(Chris Dillman/The Daily via AP)

Arielle and Taylor Gold took their brother-sister act to the 2014 Winter Olympics as two of the best young halfpipe riders in the world.

Last fall, they found themselves at a crossroads.

Battered by the unforgiving nature of the sport, Taylor decided to take a year off from competition to give his body time to heal. Arielle considered doing him one better, pondering retirement at 21, concerned that the joy she poured into her snowboarding had been replaced by fear of getting hurt she’d managed to hold at bay when she reached the Olympics as a teenager.

“Having some painful crashes, all of that took a toll on me mentally,” Gold said.

Including a wipeout during practice in Sochi, when a frontside 720 (two forward twists) ended with her slamming into the edge of the halfpipe, dislocating her right shoulder. She never made it to the competition, part of a largely forgettable experience, one she’ll have a chance to replace with far happier memories this time around following some serious soul searching and a well-timed visit with a sports psychologist last October.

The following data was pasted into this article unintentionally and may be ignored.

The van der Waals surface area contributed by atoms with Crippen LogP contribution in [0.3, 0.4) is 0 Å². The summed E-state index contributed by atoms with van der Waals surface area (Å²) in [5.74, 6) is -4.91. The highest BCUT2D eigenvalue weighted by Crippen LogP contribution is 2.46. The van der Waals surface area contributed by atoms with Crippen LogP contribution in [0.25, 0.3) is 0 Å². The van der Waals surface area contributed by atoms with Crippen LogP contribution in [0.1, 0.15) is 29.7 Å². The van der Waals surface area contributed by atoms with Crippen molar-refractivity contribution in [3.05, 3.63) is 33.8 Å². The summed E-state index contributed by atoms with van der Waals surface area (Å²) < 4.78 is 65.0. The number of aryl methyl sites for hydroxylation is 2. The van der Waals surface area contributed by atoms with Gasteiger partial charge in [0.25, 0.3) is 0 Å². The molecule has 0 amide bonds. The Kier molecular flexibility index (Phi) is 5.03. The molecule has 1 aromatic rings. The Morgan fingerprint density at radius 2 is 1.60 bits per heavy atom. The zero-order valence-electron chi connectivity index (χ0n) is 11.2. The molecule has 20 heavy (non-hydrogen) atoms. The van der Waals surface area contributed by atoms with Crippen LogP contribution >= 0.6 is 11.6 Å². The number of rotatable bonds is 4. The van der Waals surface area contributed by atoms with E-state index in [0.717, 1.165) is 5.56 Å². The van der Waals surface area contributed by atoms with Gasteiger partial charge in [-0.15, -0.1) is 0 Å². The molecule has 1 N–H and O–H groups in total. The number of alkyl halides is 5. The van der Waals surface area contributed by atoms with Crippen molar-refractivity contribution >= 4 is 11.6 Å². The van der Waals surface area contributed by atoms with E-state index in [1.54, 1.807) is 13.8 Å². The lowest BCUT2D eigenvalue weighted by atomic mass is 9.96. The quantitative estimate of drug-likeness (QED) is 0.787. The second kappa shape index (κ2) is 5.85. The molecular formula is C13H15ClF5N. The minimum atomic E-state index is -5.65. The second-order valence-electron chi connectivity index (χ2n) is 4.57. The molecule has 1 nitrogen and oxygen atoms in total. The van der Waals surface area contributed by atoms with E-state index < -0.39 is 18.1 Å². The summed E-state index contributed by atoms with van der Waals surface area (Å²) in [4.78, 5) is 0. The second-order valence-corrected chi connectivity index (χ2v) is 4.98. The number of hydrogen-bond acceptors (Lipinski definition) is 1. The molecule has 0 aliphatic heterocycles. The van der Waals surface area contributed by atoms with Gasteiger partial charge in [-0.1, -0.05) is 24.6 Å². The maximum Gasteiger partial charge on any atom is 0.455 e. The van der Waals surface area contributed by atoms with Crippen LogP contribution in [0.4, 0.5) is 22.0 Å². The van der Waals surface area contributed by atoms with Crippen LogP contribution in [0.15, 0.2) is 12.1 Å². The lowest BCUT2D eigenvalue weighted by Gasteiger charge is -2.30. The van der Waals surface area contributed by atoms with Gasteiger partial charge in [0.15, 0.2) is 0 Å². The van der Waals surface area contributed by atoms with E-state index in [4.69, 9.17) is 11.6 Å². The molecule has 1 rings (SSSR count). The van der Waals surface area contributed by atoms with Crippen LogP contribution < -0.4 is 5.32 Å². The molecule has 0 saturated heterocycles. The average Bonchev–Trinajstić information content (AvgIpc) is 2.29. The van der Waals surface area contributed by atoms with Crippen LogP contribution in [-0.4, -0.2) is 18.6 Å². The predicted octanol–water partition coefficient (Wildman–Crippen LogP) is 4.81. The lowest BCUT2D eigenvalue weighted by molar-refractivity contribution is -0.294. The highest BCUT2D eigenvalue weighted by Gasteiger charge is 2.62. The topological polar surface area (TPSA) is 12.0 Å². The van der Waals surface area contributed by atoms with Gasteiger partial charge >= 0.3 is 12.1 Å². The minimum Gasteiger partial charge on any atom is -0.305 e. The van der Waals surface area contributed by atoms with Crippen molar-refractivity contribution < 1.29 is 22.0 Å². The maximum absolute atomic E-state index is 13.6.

“He said ‘What you're doing now is not productive, going back and forth, you make the decision and commit to it and do everything you can to pursue it to the fullest,’” Gold said. “I made the decision that day. That day wasn't like an epiphany like 'This is going to be amazing.' I'm going to do this and however it pans out, I'm just going to leave it all out there.”

Four months later, Gold is in Korea after making her second Olympic team. While her parents will be there, Taylor remains back in the United States, out of sight if not out of mind.

“It's been difficult not having him here,” Arielle Gold said. “He came out to a lot of the events in Colorado. We had several events this fall. He came out and was supporting me. I know he's going to be in contact with me every day that I'm practicing and competing here, that's all I can ask."